My Prayer.

A poem by Charles Sangster

O God! forgive the erring thought,
The erring word and deed,
And in thy mercy hear the Christ
Who comes to intercede.

My sins, like mountain-weights of lead,
Weigh heavy on my soul;
I'm bruised and broken in this strife,
But Thou canst make me whole.

Allay this fever of unrest,
That fights against the Will;
And in Thy still small voice do Thou
But whisper, "Peace, be still!"

Until within this heart of mine
Thy lasting peace come down,
Will all the waves of Passion roll,
Each good resolve to drown.

We walk in blindness and dark night
Through half our earthly way;
Our clouds of weaknesses obscure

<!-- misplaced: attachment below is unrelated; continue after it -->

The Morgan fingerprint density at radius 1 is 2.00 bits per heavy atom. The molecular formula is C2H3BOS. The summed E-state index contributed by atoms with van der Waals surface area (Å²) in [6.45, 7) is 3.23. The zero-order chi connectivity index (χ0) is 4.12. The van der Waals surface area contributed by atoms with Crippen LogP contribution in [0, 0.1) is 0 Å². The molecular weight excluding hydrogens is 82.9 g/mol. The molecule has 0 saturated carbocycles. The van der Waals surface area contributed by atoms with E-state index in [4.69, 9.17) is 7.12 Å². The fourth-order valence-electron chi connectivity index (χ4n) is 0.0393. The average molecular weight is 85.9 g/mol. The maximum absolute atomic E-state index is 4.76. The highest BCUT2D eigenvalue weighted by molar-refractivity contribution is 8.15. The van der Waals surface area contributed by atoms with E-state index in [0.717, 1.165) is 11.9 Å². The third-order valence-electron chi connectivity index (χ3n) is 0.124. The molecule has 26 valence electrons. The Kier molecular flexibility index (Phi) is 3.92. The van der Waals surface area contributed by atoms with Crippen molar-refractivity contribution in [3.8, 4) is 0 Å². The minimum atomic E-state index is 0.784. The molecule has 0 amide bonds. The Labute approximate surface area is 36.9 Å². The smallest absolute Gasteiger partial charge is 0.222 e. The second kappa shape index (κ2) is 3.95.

The glory of the day.

We cannot lead the lives we would,
But grope in dumb amaze,
Leaving the straight and flowery paths
To tread the crooked ways.

We are as pilgrims toiling on
Through all the weary hours;
And our poor hands are torn with thorns,
Plucking life's tempting flowers.

We worship at a thousand shrines,
And build upon the sands,
Passing the one great Temple, and
The Rock on which it stands.

O, fading dream of human life!
What can this change portend?
I long for higher walks, and true
Progression without end.

Here I know nothing, and my search
Can find no secret out;
I cannot think a single thought
That is not mixed with doubt.

Relying on the higher source,
The influence divine,
I can but hope that light may dawn
Within this soul of mine.

I ask not wisdom, such as that
To which the world is prone,
Nor knowledge ask, unless it come
Direct from God alone.

Send down then, God! in mercy send
Thy Love and Truth to me,
That I may henceforth walk in light
That comes direct from Thee.

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